- Avoid disrespectful, disparaging, snide, angry, or ad hominem comments.
- Stay fact-based and refer to reputable sources.
- Stay on topic.
- In general, maintain this as a welcoming space for all readers.
Local Journalism.
What is it worth to you?


Posted by James Renfro, a resident of another community,
on Mar 6, 2022 at 8:30 am

James Renfro is a registered user.

This concern over increased electricity bills (despite various austerity measures on the part of residential consumers) has some believing that the additional revenues are being used to cover lawsuits stemming from negligence and damages on the part of PG&E and SDGE.

This would not surprise me.

Posted by KOhlson, a resident of Old Palo Alto,
on Mar 6, 2022 at 11:01 am

KOhlson is a registered user.

Maybe I am missing something. Several of the solutions offered at the CPUC meeting were the complete opposite of reducing the rate, including higher fixed fees, supplementing electricity prices through indirect revenues streams (taxes, which rate payers still pay), and shifting peak demand - which hasn't really done that so far. Of course, connecting a battery at home can shift peak demand, but then there's reducing the NEM benefit.
None of these seem like the sort of solution that would reduce the cost of electricity by 50%, as noted in the second chart, above.

Posted by Sherry Listgarten, a Palo Alto Online blogger,
on Mar 6, 2022 at 6:26 pm

Sherry Listgarten is a registered user.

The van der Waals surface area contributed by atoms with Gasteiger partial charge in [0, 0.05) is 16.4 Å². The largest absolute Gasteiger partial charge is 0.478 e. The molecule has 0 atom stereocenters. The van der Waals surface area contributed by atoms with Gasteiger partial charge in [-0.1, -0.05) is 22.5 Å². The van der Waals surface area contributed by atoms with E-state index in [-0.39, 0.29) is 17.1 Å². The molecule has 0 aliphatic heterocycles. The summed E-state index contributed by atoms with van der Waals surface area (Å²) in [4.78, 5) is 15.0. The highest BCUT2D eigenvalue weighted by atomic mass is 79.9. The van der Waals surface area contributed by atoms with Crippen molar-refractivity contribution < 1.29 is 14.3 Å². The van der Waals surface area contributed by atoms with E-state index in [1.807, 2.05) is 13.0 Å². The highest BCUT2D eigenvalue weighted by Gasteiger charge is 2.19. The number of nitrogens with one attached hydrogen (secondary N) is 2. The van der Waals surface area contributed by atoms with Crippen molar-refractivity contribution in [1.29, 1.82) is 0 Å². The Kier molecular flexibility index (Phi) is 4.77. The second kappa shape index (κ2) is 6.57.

Thanks for the comments :) A few thoughts...

@James, FWIW, it *would* surprise me. Utilities *are not allowed* to make profits from customer usage (rate income). That is a hard and fast rule for utilities in many states, including California. They make profits from their capital investments (which is why state ownership of transmission would be a big bad deal for them). If they made money from customer usage, then they would be very incentivized to encourage customers to use more electricity and gas. They do the opposite because they *do* get incentives for customer efficiency, at least in California. I get that it's not how most people think utilities operate!

@KOhlson. Great question. A couple of things.

First of all, rates (cents/kWh) are different from bills (total $ paid), which factor in usage. Rates in California have always been high, in part because the geography is so spread out so it is just more expensive to deliver the energy, and partly because we tend to pack various fees into the rates. Despite that, bills have always been low, partly because of strong building codes and partly because of temperate weather.